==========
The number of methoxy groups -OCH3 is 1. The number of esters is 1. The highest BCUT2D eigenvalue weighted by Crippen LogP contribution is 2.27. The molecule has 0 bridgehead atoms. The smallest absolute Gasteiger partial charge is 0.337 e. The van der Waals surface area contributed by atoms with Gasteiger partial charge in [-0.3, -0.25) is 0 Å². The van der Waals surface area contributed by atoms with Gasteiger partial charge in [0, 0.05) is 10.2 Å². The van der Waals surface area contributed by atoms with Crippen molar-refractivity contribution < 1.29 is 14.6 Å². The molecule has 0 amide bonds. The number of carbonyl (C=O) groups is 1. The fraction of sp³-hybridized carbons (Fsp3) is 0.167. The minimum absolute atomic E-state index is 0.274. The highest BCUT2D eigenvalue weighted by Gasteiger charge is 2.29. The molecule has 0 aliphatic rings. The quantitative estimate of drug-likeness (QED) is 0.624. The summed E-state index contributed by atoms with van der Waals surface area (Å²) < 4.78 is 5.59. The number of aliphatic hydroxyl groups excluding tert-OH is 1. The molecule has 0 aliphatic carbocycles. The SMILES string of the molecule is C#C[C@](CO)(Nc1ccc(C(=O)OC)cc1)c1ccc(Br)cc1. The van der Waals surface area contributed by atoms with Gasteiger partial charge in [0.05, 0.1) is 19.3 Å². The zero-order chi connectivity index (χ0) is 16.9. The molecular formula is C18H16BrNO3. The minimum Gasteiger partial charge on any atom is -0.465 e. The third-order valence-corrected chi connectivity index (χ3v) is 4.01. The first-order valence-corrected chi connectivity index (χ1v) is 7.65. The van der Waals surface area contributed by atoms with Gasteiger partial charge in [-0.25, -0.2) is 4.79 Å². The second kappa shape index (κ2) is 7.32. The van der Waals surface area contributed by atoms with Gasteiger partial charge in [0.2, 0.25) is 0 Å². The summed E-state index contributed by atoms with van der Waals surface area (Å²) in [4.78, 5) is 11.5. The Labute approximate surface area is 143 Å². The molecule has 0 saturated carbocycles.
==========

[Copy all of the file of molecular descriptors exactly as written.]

The number of methoxy groups -OCH3 is 1. The number of esters is 1. The highest BCUT2D eigenvalue weighted by Crippen LogP contribution is 2.27. The molecule has 0 bridgehead atoms. The smallest absolute Gasteiger partial charge is 0.337 e. The van der Waals surface area contributed by atoms with Gasteiger partial charge in [-0.3, -0.25) is 0 Å². The van der Waals surface area contributed by atoms with Gasteiger partial charge in [0, 0.05) is 10.2 Å². The van der Waals surface area contributed by atoms with Crippen molar-refractivity contribution < 1.29 is 14.6 Å². The molecule has 0 amide bonds. The number of carbonyl (C=O) groups is 1. The fraction of sp³-hybridized carbons (Fsp3) is 0.167. The minimum absolute atomic E-state index is 0.274. The highest BCUT2D eigenvalue weighted by Gasteiger charge is 2.29. The molecule has 0 aliphatic rings. The quantitative estimate of drug-likeness (QED) is 0.624. The summed E-state index contributed by atoms with van der Waals surface area (Å²) < 4.78 is 5.59. The number of aliphatic hydroxyl groups excluding tert-OH is 1. The molecule has 0 aliphatic carbocycles. The SMILES string of the molecule is C#C[C@](CO)(Nc1ccc(C(=O)OC)cc1)c1ccc(Br)cc1. The van der Waals surface area contributed by atoms with Gasteiger partial charge in [0.05, 0.1) is 19.3 Å². The zero-order chi connectivity index (χ0) is 16.9. The molecular formula is C18H16BrNO3. The minimum Gasteiger partial charge on any atom is -0.465 e. The third-order valence-corrected chi connectivity index (χ3v) is 4.01. The first-order valence-corrected chi connectivity index (χ1v) is 7.65. The van der Waals surface area contributed by atoms with Gasteiger partial charge in [-0.25, -0.2) is 4.79 Å². The second kappa shape index (κ2) is 7.32. The van der Waals surface area contributed by atoms with Gasteiger partial charge in [0.2, 0.25) is 0 Å². The summed E-state index contributed by atoms with van der Waals surface area (Å²) in [4.78, 5) is 11.5. The Labute approximate surface area is 143 Å². The molecule has 0 saturated carbocycles.